The Cleveland Cavaliers have managed to bolster their roster’s firepower despite dealing with Kyrie Irving trade drama this offseason. Yet, there’s still a significant gap that separates the reigning Eastern Conference champ from the Golden State Warriors, not to mention they will have a much better chemistry heading into year two of Kevin Durant’s tenure in Bay Area.

Fortunately for the Cavs, they are in possession of a ‘trump card’ that will help them catch up or even surpass the Warriors as the most talented team on paper. The Brooklyn Nets’ 2018 first-round pick, one of the assets the Cavs acquired along with Isaiah Thomas and Jae Crowder in the trade that sent Irving to the Boston Celtics, is believed to be the key factor to Cleveland’s 2018 campaign.

Major trade

The Cavaliers enjoy the luxury of using the Nets’ pick (potential top-5 pick) to acquire another game-changing player at any point before the mid-season trade deadline in February. New Orleans Pelicans’ center DeMarcus Cousins has emerged as the top trade target should the Cavs make another power move on the trading front, but there’s a level of uneasiness within the Cavs front-office to use the pick for a short-term gain.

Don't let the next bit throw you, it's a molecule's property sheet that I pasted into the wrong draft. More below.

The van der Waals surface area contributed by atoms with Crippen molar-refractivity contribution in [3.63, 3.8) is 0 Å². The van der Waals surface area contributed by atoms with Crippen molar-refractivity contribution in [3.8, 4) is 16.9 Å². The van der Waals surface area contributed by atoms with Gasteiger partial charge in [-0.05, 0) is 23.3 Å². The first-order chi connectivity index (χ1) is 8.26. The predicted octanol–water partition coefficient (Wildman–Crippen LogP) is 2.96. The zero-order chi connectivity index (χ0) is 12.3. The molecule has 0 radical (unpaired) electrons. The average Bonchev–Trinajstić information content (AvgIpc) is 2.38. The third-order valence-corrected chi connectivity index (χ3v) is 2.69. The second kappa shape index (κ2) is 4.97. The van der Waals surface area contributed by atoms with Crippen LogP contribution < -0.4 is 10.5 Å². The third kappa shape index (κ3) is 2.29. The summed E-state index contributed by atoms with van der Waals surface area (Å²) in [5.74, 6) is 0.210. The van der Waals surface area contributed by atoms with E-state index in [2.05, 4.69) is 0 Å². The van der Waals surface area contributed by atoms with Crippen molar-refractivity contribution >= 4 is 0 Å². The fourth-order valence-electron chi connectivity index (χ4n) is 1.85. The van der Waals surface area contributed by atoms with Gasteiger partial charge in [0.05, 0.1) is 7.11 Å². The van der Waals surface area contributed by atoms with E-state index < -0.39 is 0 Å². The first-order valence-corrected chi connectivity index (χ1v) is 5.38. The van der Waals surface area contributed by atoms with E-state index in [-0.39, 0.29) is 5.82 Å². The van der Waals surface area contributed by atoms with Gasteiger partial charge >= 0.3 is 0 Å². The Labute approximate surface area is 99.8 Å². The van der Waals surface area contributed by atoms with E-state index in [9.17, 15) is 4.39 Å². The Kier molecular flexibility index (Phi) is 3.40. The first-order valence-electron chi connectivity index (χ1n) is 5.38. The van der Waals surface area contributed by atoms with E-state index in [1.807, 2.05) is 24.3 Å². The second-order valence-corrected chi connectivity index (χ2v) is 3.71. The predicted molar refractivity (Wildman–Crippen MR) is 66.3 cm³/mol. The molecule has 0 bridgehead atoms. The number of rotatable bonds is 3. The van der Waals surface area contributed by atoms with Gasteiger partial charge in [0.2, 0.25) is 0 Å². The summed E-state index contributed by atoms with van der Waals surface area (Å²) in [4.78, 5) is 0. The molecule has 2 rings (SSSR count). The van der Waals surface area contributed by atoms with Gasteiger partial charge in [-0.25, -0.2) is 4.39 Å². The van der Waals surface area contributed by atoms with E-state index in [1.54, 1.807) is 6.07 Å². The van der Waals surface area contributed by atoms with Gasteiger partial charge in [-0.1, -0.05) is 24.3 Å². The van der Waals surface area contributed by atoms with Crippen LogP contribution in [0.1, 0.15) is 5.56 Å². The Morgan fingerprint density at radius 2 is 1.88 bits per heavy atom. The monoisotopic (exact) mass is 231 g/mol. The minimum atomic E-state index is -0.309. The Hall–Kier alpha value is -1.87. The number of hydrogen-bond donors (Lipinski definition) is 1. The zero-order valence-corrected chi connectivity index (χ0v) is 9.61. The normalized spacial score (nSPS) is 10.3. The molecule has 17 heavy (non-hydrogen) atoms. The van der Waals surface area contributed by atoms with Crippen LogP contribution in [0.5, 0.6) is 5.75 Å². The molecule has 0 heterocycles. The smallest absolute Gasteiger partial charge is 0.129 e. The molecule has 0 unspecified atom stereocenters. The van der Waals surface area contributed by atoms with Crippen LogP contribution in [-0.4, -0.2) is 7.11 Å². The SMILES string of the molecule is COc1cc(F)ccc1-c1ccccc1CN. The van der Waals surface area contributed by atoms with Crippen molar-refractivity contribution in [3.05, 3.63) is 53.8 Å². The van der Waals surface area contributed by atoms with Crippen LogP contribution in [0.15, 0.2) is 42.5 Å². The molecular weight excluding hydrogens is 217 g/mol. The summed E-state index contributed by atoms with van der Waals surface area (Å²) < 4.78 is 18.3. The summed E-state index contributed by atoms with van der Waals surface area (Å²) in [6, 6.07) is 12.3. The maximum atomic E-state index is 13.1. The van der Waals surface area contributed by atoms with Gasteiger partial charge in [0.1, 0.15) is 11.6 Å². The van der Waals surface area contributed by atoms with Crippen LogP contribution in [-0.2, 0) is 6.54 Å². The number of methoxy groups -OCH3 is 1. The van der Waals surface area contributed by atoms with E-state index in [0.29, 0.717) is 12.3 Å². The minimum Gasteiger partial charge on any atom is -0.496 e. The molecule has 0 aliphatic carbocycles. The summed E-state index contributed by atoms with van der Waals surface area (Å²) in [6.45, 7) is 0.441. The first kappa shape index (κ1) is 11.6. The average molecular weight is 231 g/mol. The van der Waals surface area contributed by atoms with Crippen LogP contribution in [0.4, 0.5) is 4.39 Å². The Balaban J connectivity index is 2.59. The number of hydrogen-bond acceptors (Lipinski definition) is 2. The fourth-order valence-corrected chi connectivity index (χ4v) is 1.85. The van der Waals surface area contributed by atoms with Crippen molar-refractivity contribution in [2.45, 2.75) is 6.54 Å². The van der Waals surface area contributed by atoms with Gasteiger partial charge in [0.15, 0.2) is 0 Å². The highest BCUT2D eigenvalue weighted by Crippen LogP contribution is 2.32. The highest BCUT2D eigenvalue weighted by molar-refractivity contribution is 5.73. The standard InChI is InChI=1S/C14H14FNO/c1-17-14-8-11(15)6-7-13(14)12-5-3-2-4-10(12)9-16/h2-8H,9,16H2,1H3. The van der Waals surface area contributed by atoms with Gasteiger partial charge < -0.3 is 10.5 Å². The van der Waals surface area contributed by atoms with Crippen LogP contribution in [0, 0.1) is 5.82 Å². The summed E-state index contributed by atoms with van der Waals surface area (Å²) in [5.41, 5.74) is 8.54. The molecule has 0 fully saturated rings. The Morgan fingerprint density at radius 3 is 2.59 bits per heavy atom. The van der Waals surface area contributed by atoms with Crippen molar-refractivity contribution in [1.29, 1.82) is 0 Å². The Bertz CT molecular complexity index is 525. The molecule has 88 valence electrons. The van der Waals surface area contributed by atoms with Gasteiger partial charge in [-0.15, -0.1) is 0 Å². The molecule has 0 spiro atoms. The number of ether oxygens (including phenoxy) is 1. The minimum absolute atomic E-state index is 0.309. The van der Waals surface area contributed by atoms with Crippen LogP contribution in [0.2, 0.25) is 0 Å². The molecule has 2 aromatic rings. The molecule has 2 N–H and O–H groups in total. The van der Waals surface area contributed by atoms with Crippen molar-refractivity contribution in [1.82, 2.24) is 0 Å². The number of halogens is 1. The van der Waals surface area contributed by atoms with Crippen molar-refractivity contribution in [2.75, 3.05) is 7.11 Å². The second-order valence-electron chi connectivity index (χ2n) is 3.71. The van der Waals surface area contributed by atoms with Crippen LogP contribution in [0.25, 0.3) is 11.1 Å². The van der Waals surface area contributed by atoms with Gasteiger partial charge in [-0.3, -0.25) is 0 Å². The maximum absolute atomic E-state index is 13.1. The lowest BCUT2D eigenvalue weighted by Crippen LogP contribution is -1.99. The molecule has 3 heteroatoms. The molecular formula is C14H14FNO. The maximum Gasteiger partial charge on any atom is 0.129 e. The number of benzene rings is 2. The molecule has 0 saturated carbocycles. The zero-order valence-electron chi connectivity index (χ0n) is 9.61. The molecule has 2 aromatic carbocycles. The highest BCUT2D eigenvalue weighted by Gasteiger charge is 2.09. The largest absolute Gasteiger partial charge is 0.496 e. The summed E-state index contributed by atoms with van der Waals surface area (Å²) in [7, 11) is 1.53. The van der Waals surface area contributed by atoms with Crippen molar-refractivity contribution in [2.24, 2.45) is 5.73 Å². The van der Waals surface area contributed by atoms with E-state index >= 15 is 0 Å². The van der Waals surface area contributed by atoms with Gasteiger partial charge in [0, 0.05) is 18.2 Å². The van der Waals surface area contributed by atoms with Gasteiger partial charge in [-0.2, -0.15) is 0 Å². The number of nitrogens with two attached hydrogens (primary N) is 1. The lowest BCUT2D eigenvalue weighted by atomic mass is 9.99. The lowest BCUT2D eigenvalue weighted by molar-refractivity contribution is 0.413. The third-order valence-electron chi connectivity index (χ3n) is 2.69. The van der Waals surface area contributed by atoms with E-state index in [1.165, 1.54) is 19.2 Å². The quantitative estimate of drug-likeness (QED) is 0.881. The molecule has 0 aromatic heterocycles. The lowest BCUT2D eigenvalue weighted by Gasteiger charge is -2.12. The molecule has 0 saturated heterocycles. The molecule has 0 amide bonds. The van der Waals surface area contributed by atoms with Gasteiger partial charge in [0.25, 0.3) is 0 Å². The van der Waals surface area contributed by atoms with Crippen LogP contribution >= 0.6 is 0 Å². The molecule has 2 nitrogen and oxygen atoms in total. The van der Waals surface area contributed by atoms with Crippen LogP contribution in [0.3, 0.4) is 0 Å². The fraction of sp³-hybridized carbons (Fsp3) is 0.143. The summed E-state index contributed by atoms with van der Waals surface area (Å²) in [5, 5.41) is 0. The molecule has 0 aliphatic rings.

With Cousins’ contract expiring at the end of 2017/18 NBA season, trading the pick for a perennial All-Star big man will make the Cavs more formidable talent-wise, but also put the team in tough position in case LeBron James bolts out next year. The Cavs would only commit 100 percent in pulling off another major deal if they get some sort of assurance from James’ camp that he will stay in Cleveland beyond this season.

“The risk of trading that pick to be stuck with somebody else if Lebron leaves, who doesn’t fit a rebuild … they’re not going to let themselves be in the position of having to take years to untangle that roster. They’re holding onto that pick,” says Adrian Wojnarowski of ESPN.

Cutting Jefferson

Joe Vardon of provided an update about the status of NBA veteran Richard Jefferson, who is reportedly in danger of being cut before the 2017/18 NBA season officially starts.

According to Vardon, Cavs executives contacted Jefferson’s agent to discuss the player’s standing on the roster after roughly two weeks of training camp.

Jefferson, who averaged 5 points in 20 minutes per game last season, is set to pocket $2.5 million for this coming season, which is far lesser than Iman Shumpert ($10 million) and Channing Frye ($7.3 million) are set to earn. An NBA team is only allowed to keep 15 players on its roster, and the NBA veteran is reportedly neck-and-neck with point guard Jose Calderon for the final roster spot.